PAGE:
As a general rule, yes. It is permissible to reproduce and distribute exhibited works or works intended for public auction and to make them available to the public (Art. 58 par. 1 UrhG). This may be carried out by the organiser only for advertising purposes and only as necessary to promote the event. The timing and content of the advertising must have a bearing on the exhibition and be oriented on it. Examples of permissible uses are the presentation of works in advertisements, commercial spots, advertising leaflets, catalogues, invitation cards, leaflets and on posters. A presentation of works for advertising purposes is also possible in the Internet on the museum's website – up to five works may be used and they must be deleted no later than four weeks after the end of the exhibition. The advertising material may not handed over in return for a fee.
Is it possible to reproduce works in public places by means of photographs or drawings?
It is permitted for a work that is permanently located in a public place to be reproduced in two dimensions (Art. 59 UrhG). This includes uses within the scope of painting, graphics, photography or cinematography for any purpose whatsoever (including commercial purposes). Sculpted copies of works of art, on the other hand, are not allowed. Neither does the exemption apply to works of art that are assembled for only a temporary period, as part of an exhibition for instance. In the case of works of architecture, the exemption applies only to reproductions of the exterior that is freely visible from public places.
What uses are exempt from authorisation as private copying?
Under Art. 53 UrhG, reproduction of a work (music, film, text, pictures, etc.) is permissible for private use within the scope of a private copy. Individual copies are permitted, but no more than seven copies. Another condition is that the master copy used for the reproduction was not made by obviously unlawful means. Reproduction may take place on any carriers, for example by photocopying, scanning, burning on CD or DVD or by video recordings of television broadcasts.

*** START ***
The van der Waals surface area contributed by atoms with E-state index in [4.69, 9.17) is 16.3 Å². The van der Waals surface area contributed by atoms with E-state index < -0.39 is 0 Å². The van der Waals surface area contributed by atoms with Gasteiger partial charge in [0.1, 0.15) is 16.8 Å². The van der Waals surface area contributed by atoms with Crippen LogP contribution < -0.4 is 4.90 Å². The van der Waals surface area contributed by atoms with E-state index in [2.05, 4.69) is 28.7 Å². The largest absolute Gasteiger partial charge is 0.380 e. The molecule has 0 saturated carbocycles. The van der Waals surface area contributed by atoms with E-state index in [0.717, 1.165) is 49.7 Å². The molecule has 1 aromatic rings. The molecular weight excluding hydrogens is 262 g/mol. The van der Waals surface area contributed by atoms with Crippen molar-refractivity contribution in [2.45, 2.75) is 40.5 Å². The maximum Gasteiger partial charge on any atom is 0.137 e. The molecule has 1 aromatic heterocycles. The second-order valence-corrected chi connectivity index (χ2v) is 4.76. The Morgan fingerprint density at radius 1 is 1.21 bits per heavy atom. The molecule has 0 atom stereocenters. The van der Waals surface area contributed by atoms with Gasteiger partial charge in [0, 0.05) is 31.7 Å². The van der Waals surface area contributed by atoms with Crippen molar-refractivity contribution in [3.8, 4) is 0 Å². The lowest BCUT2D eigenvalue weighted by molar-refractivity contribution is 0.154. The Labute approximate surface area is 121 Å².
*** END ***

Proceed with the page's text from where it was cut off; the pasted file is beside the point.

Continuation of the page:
What uses are not subject to the exemption of private copying?
It is important to note that the copies are permitted solely for private use. The private copying limitation does not cover distribution of copies and their use for communication to the public. This means that copies may not be distributed or offered to anyone or everyone. In the same way, it is not permitted to publish the copied work in the Internet on a website or to reprint it in a magazine without obtaining a licence from the author.
What is it important to note if one of the exemptions take effect?
In the case of the limitations that enable a work to be used outside your own four walls, e.g. the quotation right, the author of the reproduced work must be clearly named and the moral rights – in particular the integrity of the work - granted. This means that the works may be used only in unchanged form. Without the permission of the author there may no trimming, no changes to colours, no reproduction of extracts, etc. Every change made to the work of art affects the moral rights of the author and must therefore be agreed with the author in good time. Unauthorised "arrangements" can give rise to cease-and-desist, destruction and compensation claims.
What must I do if I am not sure whether an exemption applies?
The exemptions described here as limitations on the exclusive rights of the author must be regarded as special cases. Consequently, care should be taken when examining them – only experts are in a position to understand and follow up with the extensive court rulings, so that in cases of doubt it is recommendable to make enquiries with the rights owners or their collecting society.